McDaniel's first NFL position coach job came in 2013 with Washington when he was promoted to wide receivers. Wide receiver Pierre Garçon had the best season of his 11-year NFL career, leading the NFL with 113 receptions. He totaled career highs in receptions (113) and receiving yards (1,346).
McDaniel spent the 2011-12 seasons with Washington as an offensive assistant. On those staffs, McDaniel worked with current NFL head coaches Matt LaFleur (Green Bay), Sean McVay (L.A. Rams) and Kyle Shanahan (San Francisco).
In 2012, Washington led the league in rushing (169.3) and finished 10-6, winning the NFC East. The team was fourth in scoring offense (27.3) and fifth in total offense (383.2). Running back Alfred Morris rushed for 1,613 yards as a rookie selected in the sixth round. It was the third-highest rushing total by a rookie in NFL history and he earned second-team All-Pro honors.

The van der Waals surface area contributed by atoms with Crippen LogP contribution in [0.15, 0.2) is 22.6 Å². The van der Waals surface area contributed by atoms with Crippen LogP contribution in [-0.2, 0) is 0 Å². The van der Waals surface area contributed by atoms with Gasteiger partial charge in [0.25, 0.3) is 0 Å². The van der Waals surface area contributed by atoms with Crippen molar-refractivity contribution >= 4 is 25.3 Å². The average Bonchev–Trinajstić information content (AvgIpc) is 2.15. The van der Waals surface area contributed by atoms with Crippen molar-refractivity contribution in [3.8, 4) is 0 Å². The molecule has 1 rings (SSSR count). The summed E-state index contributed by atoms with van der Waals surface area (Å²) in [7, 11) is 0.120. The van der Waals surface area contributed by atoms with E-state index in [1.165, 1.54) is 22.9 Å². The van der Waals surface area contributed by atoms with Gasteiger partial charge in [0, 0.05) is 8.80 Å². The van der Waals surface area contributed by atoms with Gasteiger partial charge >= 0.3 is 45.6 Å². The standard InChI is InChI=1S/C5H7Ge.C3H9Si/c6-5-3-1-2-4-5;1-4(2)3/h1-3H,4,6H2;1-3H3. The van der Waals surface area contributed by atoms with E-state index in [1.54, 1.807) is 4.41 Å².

From 2009-10, McDaniel served as running backs coach for the Sacramento Mountain Lions of the United Football League, where he worked for former NFL head coach, Dennis Green.
McDaniel was an offensive assistant for the Houston Texans from 2006-08 where he worked under three different offensive coordinators in three seasons – Troy Calhoun (2006), Mike Sherman (2007) and Kyle Shanahan (2008).
His first NFL coaching position came as a coaching intern with the Denver Broncos in 2005.
A native of Greeley, Colorado, McDaniel played wide receiver at Yale, where he graduated with a degree in history. He and his wife, Katie, have one daughter.